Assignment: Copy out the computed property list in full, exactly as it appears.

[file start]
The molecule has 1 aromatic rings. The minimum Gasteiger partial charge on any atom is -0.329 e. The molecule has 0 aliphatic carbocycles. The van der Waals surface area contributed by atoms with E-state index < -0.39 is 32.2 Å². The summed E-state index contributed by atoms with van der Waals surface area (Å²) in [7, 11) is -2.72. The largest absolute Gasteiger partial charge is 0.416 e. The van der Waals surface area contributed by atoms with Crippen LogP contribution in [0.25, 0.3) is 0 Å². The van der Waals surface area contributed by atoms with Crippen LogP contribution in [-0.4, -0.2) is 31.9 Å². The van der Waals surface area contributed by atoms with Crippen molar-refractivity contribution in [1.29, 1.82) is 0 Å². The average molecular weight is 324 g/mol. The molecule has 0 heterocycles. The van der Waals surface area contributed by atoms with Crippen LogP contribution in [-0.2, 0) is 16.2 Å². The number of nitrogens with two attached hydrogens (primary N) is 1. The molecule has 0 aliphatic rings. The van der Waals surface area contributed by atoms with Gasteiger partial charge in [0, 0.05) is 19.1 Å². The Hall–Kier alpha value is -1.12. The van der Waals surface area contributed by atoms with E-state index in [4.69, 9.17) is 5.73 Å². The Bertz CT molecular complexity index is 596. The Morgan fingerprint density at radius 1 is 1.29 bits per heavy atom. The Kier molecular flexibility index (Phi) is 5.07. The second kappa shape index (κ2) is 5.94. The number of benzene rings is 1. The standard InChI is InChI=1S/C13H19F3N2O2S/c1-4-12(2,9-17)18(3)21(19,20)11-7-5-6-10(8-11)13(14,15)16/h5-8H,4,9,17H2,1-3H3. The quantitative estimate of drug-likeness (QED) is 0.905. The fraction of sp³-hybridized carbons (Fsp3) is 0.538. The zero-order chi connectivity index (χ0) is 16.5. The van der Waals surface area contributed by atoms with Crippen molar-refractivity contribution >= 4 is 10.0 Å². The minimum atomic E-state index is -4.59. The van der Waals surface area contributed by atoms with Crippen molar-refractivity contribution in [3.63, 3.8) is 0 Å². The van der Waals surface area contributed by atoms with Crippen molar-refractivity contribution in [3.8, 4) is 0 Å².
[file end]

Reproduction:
The molecule has 1 aromatic rings. The minimum Gasteiger partial charge on any atom is -0.329 e. The molecule has 0 aliphatic carbocycles. The van der Waals surface area contributed by atoms with E-state index < -0.39 is 32.2 Å². The summed E-state index contributed by atoms with van der Waals surface area (Å²) in [7, 11) is -2.72. The largest absolute Gasteiger partial charge is 0.416 e. The van der Waals surface area contributed by atoms with Crippen LogP contribution in [0.25, 0.3) is 0 Å². The van der Waals surface area contributed by atoms with Crippen LogP contribution in [-0.4, -0.2) is 31.9 Å². The van der Waals surface area contributed by atoms with Crippen molar-refractivity contribution in [1.29, 1.82) is 0 Å². The average molecular weight is 324 g/mol. The molecule has 0 heterocycles. The van der Waals surface area contributed by atoms with Crippen LogP contribution in [-0.2, 0) is 16.2 Å². The number of nitrogens with two attached hydrogens (primary N) is 1. The molecule has 0 aliphatic rings. The van der Waals surface area contributed by atoms with Gasteiger partial charge in [0, 0.05) is 19.1 Å². The Hall–Kier alpha value is -1.12. The van der Waals surface area contributed by atoms with E-state index in [4.69, 9.17) is 5.73 Å². The Bertz CT molecular complexity index is 596. The Morgan fingerprint density at radius 1 is 1.29 bits per heavy atom. The Kier molecular flexibility index (Phi) is 5.07. The second kappa shape index (κ2) is 5.94. The number of benzene rings is 1. The standard InChI is InChI=1S/C13H19F3N2O2S/c1-4-12(2,9-17)18(3)21(19,20)11-7-5-6-10(8-11)13(14,15)16/h5-8H,4,9,17H2,1-3H3. The quantitative estimate of drug-likeness (QED) is 0.905. The fraction of sp³-hybridized carbons (Fsp3) is 0.538. The zero-order chi connectivity index (χ0) is 16.5. The van der Waals surface area contributed by atoms with Crippen molar-refractivity contribution >= 4 is 10.0 Å². The minimum atomic E-state index is -4.59. The van der Waals surface area contributed by atoms with Crippen molar-refractivity contribution in [3.63, 3.8) is 0 Å². The van der Waals surface area contributed by atoms with Crippen molar-refractivity contribution in [3.8, 4) is 0 Å².